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Parshas Korach - Vol. 11, Issue 39
Compiled by Oizer Alport


Vikahalu al Moshe v'al Aharon vayomru aleihem rav lachem ki kol ha'eidah kulam kedoshim u'besocham Hashem u'madu'a tisnas'u al kehal Hashem (16:3)

The Medrash Pliah teaches that Korach was motivated to rebel against Moshe when he learned about the mitzvah of parah adumah (the red heifer). As Korach's arguments seem to have no connection to the red heifer, how is this Medrash to be understood? In what way did the parah adumah inspire Korach to challenge the authority and leadership of Moshe?

The Roshei Besamim notes that the Medrash (Bamidbar Rabbah 19:6) teaches that although the mitzvah of the red heifer is a chok - a mitzvah whose reason isn't known to us - its rationale was revealed to Moshe. Korach argued that the rest of the Jewish people were actually on a higher level than Moshe because they performed this mitzvah without any understanding solely to perform the will of Hashem. As a result, this mitzvah inspired him to challenge Moshe's leadership and begin his rebellion.

Alternatively, the Chemdas Tzvi cites Rashi (Shemos 20:2), who explains that Hashem said the 10 Commandments in the singular tense so that Moshe would be able to defend the Jews after the sin of the golden calf by arguing that they thought that the commandments, such as the belief in Hashem and the prohibition against idolatry, were given only to Moshe and not to them. However, Rashi also writes (Bamidbar 19:2) that the red heifer atones for the sin of the golden calf.

When Korach saw that there was a new means to atone for the golden calf and Moshe's defense was no longer necessary, he was able to challenge Moshe's authority. Now that there was no need for the claim that the singular tense indicated that the 10 Commandments were directed solely to Moshe, Korach argued that the entire nation was equally holy because they had all stood at Mount Sinai and heard Hashem's commandments directed to all of them.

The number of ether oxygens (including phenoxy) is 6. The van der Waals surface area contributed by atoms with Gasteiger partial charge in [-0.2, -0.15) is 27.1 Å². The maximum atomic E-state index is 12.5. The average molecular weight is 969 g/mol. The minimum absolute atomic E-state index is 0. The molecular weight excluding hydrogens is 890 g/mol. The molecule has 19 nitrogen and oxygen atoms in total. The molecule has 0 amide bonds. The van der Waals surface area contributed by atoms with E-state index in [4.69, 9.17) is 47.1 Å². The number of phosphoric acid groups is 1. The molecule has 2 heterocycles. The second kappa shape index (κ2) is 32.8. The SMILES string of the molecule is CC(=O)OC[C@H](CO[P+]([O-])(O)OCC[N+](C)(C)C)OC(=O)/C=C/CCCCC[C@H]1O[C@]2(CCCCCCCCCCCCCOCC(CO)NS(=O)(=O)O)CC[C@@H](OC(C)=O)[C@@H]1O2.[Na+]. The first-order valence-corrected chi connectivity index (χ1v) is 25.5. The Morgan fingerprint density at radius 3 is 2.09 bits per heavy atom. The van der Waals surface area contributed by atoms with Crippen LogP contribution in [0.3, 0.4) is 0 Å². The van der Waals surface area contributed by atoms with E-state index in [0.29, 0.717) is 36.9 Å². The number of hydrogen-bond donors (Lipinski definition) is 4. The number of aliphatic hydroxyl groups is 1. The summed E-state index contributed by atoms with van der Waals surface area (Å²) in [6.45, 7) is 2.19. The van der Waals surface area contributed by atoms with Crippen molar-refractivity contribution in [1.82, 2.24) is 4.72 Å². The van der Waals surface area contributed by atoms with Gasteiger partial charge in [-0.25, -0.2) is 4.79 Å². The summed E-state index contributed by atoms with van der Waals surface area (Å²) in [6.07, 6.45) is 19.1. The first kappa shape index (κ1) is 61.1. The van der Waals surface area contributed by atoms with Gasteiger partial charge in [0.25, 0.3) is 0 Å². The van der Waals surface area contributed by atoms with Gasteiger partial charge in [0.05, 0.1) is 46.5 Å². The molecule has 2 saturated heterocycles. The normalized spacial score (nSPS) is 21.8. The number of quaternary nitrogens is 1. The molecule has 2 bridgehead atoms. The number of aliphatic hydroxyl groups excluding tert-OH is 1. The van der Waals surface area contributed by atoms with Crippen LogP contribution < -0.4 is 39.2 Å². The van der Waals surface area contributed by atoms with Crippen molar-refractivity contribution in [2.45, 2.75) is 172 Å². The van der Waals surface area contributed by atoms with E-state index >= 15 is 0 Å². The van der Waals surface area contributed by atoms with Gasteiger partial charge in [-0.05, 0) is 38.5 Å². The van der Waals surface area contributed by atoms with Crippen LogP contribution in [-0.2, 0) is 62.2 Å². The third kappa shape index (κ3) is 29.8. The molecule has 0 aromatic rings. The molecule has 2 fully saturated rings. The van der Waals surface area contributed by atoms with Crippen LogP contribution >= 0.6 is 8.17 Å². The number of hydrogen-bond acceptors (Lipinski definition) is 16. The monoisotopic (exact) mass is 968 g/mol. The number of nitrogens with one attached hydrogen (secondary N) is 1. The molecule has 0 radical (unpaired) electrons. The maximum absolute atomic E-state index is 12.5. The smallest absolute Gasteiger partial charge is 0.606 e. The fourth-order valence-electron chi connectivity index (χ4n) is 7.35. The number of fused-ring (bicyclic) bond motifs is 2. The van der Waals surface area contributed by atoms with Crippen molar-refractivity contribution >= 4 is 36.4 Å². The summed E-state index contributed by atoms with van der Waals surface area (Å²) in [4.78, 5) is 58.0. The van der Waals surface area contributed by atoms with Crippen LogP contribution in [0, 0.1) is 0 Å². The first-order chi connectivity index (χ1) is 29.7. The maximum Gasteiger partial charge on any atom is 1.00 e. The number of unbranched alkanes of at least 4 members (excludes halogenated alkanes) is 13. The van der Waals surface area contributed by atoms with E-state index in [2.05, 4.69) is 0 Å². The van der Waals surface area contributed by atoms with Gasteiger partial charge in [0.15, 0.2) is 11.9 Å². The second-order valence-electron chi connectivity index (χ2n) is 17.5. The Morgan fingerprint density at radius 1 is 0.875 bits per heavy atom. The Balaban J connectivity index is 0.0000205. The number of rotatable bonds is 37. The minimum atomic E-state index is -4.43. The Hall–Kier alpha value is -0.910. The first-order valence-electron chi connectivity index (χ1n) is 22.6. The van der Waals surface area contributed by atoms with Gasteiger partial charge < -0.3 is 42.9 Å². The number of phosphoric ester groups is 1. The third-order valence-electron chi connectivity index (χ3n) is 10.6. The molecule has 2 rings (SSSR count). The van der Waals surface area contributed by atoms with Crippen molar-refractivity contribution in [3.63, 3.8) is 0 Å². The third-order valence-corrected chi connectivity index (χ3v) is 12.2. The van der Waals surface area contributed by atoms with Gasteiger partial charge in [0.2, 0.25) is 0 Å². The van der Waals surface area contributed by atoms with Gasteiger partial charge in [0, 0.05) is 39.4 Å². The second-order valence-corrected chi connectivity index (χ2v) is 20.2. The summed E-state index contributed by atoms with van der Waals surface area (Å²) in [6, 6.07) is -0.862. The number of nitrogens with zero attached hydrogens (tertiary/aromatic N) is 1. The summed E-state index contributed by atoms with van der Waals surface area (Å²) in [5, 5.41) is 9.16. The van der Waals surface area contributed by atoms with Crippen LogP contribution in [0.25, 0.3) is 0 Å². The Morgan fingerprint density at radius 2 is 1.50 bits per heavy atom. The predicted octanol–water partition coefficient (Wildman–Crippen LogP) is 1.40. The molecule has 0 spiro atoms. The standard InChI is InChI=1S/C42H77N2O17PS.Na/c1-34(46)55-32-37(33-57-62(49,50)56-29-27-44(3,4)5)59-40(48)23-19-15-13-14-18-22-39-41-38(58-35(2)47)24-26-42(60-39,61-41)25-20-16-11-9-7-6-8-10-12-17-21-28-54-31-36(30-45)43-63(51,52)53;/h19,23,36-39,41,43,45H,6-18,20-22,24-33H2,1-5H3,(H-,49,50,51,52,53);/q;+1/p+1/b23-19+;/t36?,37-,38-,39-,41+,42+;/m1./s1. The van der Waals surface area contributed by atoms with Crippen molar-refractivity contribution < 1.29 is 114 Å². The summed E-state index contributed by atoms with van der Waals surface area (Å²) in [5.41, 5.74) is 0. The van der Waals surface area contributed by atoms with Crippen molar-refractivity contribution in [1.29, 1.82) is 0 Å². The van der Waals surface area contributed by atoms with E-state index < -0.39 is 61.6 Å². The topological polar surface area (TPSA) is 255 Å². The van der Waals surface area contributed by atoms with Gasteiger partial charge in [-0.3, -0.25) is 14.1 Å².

Finally, the Mas'as HaMelech explains that after the Jewish people saw the thunder and heard the shofar blasts at Mount Sinai, they became scared for their lives and insisted that Moshe speak to them instead of Hashem (Shemos 20:16). The Rashbam explains that had they not made this request, they would have heard all of the mitzvos directly from Hashem. Although they elected to forego this opportunity, they nevertheless recognized that they were on a level at which they were entitled to learn and understand all of the mitzvos on the highest level. When Moshe, to whom the reason for the mitzvah of parah adumah was revealed, refused to teach it to them, Korach was motivated to challenge his authority, based on the argument that all of the people were equally holy and were entitled to comprehend the Torah on Moshe's level.

Rav lachem B'nei Levi (16:7)

Parshas Korach begins with the tragic revolt led by Korach against Moshe and Aharon in which he questions their claims of being Divinely-chosen in an attempt to overthrow their leadership. Moshe attempted to quash their rebellion by explaining to them that serving Hashem as Levites was no small matter and they should be content with their roles instead of seeking to elevate themselves by serving as Kohanim Gedolim.

The Gemora (Sotah 13b) teaches that Moshe was punished for telling Korach and his followers Rav lachem B'nei Levi - it is too much for you, children of Levi. When Moshe petitioned Hashem to annul the decree preventing him from entering the land of Israel, Hashem answered him (Devorim 3:26) using a similar expression: Rav lach - it is too much for you - to hint that Moshe sinned in using this expression when addressing Korach. What was Moshe's error in speaking to Korach in this manner, and in what way was his punishment measure-for-measure and not just a linguistic play on words?

The Manchester Rosh Yeshiva explains that although Korach and his followers committed a grave sin in their rebellion against the leadership of Moshe and Aharon, it was still inappropriate for Moshe to speak to them in this way. Moshe told them that the spiritual elevation they sought was too much for them. Several commentators explain that Hashem instilled within us a natural lack of satisfaction with our lot so that we will constantly seek to grow and change in spiritual endeavors.

Although they were mistaken and misguided, it was still incorrect to speak to them in a manner which implies that the pursuit of spiritual growth is capped and limited. Moshe's desire to enter the land of Israel to grow through doing the mitzvos which may uniquely be performed there was met with a response similar to the one he had used to allude to the impropriety of his message to Korach.

Answers to the weekly Points to Ponder are now available!
To receive the full version with answers email the author at oalport@optonline.net.

Parsha Points to Ponder (and sources which discuss them):

1) As it is forbidden to name a child after a wicked person (Yoma 38b), why did the righteous Yitzhar name his son Korach, which was the name of one of Eisav's sons (Bereishis 36:5)? (Shu"t Chasam Sofer Even HaEzer 2:22, Pardes Yosef, M'rafsin Igri)

2) Which people who have appeared earlier in the Torah were reincarnated as Korach and his assembly? (Rabbeinu Bechaye 16:29)

  2015 by Oizer Alport. Permission is granted to reproduce and distribute as long as credit is given. To receive weekly via email or to send comments or suggestions, write to parshapotpourri@optonline.net


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